Whooping cough shots: Schools strive to obey rule

By: Jill Tucker

School districts across the state are struggling to comply with a new law requiring all middle and high school students to get a whooping cough booster shot before showing up for class this fall.

With the school year starting as early as mid-August, more than 1 million California students still haven't gotten the vaccine for whooping cough, also called pertussis. That's about a third of all seventh through 12th graders.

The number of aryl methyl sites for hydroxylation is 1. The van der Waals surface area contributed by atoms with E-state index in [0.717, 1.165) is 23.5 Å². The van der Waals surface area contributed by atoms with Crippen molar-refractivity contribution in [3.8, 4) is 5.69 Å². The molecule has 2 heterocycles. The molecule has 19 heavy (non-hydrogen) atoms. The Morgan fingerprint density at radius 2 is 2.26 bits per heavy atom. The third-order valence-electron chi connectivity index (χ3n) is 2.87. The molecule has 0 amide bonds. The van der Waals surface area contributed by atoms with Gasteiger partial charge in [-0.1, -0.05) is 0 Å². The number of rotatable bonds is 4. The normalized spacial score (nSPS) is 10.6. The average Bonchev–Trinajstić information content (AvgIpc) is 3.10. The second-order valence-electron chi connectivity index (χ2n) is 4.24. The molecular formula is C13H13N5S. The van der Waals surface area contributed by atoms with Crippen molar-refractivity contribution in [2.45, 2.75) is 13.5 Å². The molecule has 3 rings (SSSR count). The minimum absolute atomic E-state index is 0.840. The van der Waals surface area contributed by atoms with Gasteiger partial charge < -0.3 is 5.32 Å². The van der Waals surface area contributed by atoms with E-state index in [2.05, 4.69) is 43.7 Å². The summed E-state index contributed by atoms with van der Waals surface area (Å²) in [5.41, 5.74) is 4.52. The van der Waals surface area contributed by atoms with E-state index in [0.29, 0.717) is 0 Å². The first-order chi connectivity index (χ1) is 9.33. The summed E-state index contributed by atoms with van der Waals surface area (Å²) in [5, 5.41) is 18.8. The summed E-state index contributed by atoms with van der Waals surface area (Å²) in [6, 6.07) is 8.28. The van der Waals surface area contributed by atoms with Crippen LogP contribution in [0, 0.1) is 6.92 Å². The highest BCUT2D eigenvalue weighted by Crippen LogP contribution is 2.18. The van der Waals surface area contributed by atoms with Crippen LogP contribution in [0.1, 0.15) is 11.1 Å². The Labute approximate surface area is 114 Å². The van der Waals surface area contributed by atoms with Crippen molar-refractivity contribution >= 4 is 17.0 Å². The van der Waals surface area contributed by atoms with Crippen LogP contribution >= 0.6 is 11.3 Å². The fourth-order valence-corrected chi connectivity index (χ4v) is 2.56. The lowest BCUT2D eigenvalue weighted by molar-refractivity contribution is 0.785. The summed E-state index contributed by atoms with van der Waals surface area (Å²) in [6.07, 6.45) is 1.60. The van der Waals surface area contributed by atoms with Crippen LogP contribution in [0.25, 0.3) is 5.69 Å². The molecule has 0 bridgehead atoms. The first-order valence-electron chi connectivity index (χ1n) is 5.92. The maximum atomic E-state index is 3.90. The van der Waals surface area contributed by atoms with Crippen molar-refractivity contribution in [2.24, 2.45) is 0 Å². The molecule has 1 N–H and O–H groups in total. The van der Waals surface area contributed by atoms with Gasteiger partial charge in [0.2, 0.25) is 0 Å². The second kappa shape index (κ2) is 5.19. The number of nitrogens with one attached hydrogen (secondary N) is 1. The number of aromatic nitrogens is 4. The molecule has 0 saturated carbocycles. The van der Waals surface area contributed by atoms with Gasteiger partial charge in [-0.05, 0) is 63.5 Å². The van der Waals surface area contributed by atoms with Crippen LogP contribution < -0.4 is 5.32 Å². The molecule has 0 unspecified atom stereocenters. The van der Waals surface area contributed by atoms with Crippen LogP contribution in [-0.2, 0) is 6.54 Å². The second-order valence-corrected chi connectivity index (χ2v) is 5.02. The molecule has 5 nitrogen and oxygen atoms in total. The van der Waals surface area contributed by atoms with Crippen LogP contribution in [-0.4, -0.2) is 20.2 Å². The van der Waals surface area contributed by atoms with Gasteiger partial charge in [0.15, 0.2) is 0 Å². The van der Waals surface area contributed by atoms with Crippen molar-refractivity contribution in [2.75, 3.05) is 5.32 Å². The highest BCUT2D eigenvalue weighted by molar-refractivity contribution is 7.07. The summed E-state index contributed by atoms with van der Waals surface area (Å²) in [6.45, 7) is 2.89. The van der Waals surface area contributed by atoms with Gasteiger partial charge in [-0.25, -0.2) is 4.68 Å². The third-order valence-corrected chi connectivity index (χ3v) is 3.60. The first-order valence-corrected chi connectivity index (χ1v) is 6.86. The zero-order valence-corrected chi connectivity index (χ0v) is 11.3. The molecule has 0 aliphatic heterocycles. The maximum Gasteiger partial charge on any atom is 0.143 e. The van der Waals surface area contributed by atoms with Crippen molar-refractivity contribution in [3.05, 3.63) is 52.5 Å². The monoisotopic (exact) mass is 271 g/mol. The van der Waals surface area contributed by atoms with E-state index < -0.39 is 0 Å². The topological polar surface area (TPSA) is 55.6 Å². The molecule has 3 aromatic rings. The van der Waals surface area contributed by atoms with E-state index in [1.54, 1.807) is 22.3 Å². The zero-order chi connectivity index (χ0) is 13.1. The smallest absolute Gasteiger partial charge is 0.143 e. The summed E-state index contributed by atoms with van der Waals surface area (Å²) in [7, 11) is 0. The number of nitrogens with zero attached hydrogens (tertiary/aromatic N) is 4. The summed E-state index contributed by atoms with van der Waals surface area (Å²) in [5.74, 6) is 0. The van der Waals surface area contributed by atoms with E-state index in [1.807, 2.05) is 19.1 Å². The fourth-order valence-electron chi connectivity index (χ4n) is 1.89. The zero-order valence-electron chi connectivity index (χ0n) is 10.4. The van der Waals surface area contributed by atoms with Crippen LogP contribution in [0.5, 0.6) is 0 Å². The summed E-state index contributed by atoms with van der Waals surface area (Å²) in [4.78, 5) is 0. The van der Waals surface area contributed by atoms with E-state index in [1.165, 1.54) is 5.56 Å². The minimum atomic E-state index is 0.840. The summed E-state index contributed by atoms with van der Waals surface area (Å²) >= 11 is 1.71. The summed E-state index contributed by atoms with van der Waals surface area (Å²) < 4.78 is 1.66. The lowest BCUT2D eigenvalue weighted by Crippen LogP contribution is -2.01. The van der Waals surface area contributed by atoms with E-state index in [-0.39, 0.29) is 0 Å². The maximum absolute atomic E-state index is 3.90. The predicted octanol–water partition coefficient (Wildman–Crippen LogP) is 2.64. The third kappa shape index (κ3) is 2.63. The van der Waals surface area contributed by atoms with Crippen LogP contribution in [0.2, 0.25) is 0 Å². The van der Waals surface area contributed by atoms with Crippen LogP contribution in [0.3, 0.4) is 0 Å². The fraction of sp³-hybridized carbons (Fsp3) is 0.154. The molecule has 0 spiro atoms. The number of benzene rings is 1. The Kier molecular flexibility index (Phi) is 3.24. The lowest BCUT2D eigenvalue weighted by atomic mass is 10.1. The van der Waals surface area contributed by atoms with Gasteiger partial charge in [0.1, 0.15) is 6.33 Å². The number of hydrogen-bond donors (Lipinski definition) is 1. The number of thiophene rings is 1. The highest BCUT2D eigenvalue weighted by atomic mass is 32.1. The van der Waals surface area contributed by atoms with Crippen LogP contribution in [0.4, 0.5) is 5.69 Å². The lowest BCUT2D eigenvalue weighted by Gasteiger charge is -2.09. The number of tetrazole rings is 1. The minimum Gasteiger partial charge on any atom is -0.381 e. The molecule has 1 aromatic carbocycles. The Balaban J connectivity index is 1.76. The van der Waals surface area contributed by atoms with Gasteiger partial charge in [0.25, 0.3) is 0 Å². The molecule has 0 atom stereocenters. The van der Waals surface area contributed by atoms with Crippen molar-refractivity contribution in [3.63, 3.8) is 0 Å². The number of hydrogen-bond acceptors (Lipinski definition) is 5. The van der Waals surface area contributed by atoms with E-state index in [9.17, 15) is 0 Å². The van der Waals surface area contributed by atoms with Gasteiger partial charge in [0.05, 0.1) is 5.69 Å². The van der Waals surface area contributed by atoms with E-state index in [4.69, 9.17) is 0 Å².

Students who can't produce proof that they've had the vaccine by the first day of school will be barred from class until they get it. The Legislature approved a measure this month to extend the deadline by 30 days, but Gov. Jerry Brown hasn't yet signed it. He has until Tuesday to sign or veto it, or the extension will automatically go into effect.

The new vaccine law was passed in September in reaction to a nationwide spike in whooping cough cases last year. The law applies to both public and private school students in an age group that is most likely to spread a disease that is a racking illness for adults and a deadly disease for infants.